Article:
There are few things in this world that anger me more than racism. I woke up this morning to find an article entitled The Quest sitting on my kitchen table.
Having gone to TJ for four years I know what it was like. For those of you who have never heard of TJ here is a short description.
A team of business leaders and educators founded TJ in 1985 to train high-achieving students in science, math and technology. By almost any measure, the school has been a wild success. Last year, the average SAT score at TJ was a staggering 1482 out of 1600. According to a spokeswoman for the College Board, which administers the test, that is probably the highest average of any public or private school in the country, although such a statistic is not officially tracked. For 14 of the past 15 years, TJ has boasted more National Merit Scholarship semifinalists than any other high school in the nation. In May, the school won its fourth consecutive National Science Bowl, a competition put on by the Department of Energy involving 1,800 schools.
Don’t get me wrong, if the article’s focus was Quest I would be all for it. Quest is an enrichment program available to student’s who have not had the opportunities that other students have had available. (I think the Quest program should start earlier but it has the right idea). I believe in the equality of opportunity and I don’t believe we as a society are anywhere close to achieving it, however programs like Quest are our best hope of creating equal opportunity.
I don’t feel that the main focus of the article was about Quest, despite its title. I feel like the main thrust of the article was the recent changes to TJ’s admission policy. To really understand what is going on here you have to know how the admission process used to work:
For a long time, the admissions process at TJ varied little. In the fall, hundreds of eighth-grade applicants took a multiple-choice test. The results were combined with grade-point averages to form scores. Students with the 800 highest scores passed to the next round. Then a series of committees would evaluate the applicants using additional information, including essays and teacher recommendations, finally selecting more than 400 students for admission.
This is what truly pisses me off:
Meanwhile, black and Hispanic students continued to make up a tiny fraction of TJ's student body. Determined to change that, the Fairfax County School Board voted last September to overhaul TJ's admissions policy. Gone was the old formula for passing 800 students to the second round. Under the new formula, an undetermined number of students could advance, based on a sliding scale of GPA and test score. ...The school board made one other big change: The selection committees could consider applicants' race and ethnicity when deciding whether to offer admission.
By the way who decided that the asian population was no longer a minority? The last time I checked the population statistics they were still a minority of the US population.And this is why it pisses me off:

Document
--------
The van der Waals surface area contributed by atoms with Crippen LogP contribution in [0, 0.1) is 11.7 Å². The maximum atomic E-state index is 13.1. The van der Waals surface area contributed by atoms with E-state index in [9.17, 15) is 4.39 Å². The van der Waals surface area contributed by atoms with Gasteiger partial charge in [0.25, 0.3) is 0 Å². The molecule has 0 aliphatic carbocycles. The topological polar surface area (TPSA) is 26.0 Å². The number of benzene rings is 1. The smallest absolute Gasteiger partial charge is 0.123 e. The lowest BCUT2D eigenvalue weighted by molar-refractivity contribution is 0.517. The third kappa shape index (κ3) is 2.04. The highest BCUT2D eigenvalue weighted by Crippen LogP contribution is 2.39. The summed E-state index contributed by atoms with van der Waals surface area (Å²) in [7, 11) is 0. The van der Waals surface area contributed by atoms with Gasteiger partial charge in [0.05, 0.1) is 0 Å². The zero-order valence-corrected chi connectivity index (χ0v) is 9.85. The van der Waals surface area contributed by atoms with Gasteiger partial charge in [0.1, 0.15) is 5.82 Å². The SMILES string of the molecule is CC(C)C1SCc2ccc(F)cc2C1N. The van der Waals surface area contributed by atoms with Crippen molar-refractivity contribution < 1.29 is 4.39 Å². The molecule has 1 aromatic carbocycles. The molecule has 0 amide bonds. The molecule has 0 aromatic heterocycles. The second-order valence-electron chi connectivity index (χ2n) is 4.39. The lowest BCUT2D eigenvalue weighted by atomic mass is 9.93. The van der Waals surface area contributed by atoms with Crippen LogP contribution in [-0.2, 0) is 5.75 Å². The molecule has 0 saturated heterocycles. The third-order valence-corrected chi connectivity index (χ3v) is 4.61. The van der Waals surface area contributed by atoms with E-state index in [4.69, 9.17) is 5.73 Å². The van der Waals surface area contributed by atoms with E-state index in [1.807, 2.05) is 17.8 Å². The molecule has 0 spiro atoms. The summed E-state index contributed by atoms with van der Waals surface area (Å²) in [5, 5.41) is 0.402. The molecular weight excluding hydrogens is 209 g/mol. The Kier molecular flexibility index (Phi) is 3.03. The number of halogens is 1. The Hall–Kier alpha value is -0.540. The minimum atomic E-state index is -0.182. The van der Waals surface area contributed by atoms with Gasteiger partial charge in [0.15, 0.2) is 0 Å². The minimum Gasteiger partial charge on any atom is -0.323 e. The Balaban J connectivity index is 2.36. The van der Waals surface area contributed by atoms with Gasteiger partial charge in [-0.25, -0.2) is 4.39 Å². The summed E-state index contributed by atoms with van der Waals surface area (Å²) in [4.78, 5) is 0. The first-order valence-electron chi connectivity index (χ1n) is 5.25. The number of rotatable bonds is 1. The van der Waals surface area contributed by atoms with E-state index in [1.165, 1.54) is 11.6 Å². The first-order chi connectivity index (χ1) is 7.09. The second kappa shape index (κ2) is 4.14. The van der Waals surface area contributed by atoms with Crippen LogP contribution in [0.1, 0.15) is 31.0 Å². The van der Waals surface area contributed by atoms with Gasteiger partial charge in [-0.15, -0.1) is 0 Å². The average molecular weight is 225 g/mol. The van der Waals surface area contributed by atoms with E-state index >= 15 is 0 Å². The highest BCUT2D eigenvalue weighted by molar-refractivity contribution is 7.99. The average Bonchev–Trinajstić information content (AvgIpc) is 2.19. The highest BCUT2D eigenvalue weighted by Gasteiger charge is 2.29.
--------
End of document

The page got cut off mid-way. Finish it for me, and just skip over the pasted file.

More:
Kiara Savage [, a young black student,] was riding home on the school bus one day, not long after receiving her letter from TJ, when she overheard another student talking about the school. "They made the admissions process easier so black people and Hispanic people can get into the school," she recalled hearing the boy say. She tapped him on the shoulder. Excuse me, she said. TJ is a very prestigious school. The people who run it would not lower the standards just so they could add 50 more African Americans to their school. Trying not to lose her cool, she reminded herself of her 4.0 GPA, the countless hours she'd spent on the basketball court and soccer field, her two years of extracurricular math and science courses. She'd thrived on hard work -- and for all those reasons, she explained to the boy, she deserved every nod that came her way.
I can not even imagine how demeaning this situation would be. It creates hostility, reinforces stereotypes and degrades people’s self-worth.
The scariest part is up until now the little boy’s statement would be shown to be completely unfounded. Yet things have changed and if you reread the new admission guidelines, “The selection committees could consider applicants’ race and ethnicity when deciding whether to offer admission” it appears that the young boy’s comments may not be far off mark.
Thanks to the change in admissions policy now every “minority” now has to live through this sort of questioning of whether race played a role in their being admitted to TJ. I thought, much like Kiara, that “the people who run [TJHSST] would not lower the standards”.
And as if to add insult to injury,
As it turned out, the new admissions policy hadn't made a dramatic impact on the racial and ethnic mix at TJ. "I was pleased to see that we had 12 \[African American students\] accepted," Lodal \[\(TJ's principal\)\] said, one more than the previous year. "I would have been happier if we'd had 20."
20? Why don’t you go to the store and buy a coloring box? People should NEVER be divided into groups based on a sole characteristic as meaningless as skin color. This sort of quote in a magazine published by the Washington Post is simply unexcusable. It does a diservice to TJ and all of the students who go there. That is the true shame, not that TJ is “10 miles from the Lincoln Memorial, where Martin Luther King gave his speech, and [has] … so few black students.”
I can’t not even begin to describe the anger that I feel.